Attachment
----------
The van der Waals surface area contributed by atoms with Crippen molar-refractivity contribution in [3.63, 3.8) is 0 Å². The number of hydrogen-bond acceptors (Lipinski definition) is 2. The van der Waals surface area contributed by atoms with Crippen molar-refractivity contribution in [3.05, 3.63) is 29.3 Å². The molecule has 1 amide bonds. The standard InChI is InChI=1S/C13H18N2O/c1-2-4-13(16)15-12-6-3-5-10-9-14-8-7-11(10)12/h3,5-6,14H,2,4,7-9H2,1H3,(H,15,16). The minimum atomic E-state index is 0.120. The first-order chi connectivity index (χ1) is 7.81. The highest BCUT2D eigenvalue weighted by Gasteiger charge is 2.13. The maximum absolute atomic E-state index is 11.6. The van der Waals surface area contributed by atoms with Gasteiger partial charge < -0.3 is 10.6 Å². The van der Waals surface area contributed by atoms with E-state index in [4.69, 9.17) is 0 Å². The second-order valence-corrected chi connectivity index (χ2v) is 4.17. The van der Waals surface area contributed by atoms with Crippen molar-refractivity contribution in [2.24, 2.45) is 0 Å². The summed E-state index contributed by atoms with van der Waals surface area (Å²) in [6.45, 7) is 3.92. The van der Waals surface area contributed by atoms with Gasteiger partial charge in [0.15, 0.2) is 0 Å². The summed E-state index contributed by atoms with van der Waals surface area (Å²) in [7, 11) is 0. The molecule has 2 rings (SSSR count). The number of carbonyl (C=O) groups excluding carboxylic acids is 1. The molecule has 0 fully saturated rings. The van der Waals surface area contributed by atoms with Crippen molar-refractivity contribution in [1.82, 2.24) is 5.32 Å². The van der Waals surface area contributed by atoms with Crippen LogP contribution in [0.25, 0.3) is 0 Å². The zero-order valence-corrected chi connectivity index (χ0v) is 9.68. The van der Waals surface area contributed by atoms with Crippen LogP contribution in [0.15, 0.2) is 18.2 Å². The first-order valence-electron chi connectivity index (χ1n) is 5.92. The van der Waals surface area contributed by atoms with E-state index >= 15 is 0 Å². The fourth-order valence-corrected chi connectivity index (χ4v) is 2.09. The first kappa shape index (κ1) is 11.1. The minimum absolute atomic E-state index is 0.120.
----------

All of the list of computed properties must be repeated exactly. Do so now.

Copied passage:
The van der Waals surface area contributed by atoms with Crippen molar-refractivity contribution in [3.63, 3.8) is 0 Å². The number of hydrogen-bond acceptors (Lipinski definition) is 2. The van der Waals surface area contributed by atoms with Crippen molar-refractivity contribution in [3.05, 3.63) is 29.3 Å². The molecule has 1 amide bonds. The standard InChI is InChI=1S/C13H18N2O/c1-2-4-13(16)15-12-6-3-5-10-9-14-8-7-11(10)12/h3,5-6,14H,2,4,7-9H2,1H3,(H,15,16). The minimum atomic E-state index is 0.120. The first-order chi connectivity index (χ1) is 7.81. The highest BCUT2D eigenvalue weighted by Gasteiger charge is 2.13. The maximum absolute atomic E-state index is 11.6. The van der Waals surface area contributed by atoms with Gasteiger partial charge < -0.3 is 10.6 Å². The van der Waals surface area contributed by atoms with E-state index in [4.69, 9.17) is 0 Å². The second-order valence-corrected chi connectivity index (χ2v) is 4.17. The van der Waals surface area contributed by atoms with Crippen molar-refractivity contribution in [2.24, 2.45) is 0 Å². The summed E-state index contributed by atoms with van der Waals surface area (Å²) in [6.45, 7) is 3.92. The van der Waals surface area contributed by atoms with Gasteiger partial charge in [0.15, 0.2) is 0 Å². The summed E-state index contributed by atoms with van der Waals surface area (Å²) in [7, 11) is 0. The molecule has 2 rings (SSSR count). The number of carbonyl (C=O) groups excluding carboxylic acids is 1. The molecule has 0 fully saturated rings. The van der Waals surface area contributed by atoms with Crippen molar-refractivity contribution in [1.82, 2.24) is 5.32 Å². The van der Waals surface area contributed by atoms with Crippen LogP contribution in [0.25, 0.3) is 0 Å². The zero-order valence-corrected chi connectivity index (χ0v) is 9.68. The van der Waals surface area contributed by atoms with Crippen LogP contribution in [0.15, 0.2) is 18.2 Å². The first-order valence-electron chi connectivity index (χ1n) is 5.92. The van der Waals surface area contributed by atoms with E-state index >= 15 is 0 Å². The fourth-order valence-corrected chi connectivity index (χ4v) is 2.09. The first kappa shape index (κ1) is 11.1. The minimum absolute atomic E-state index is 0.120.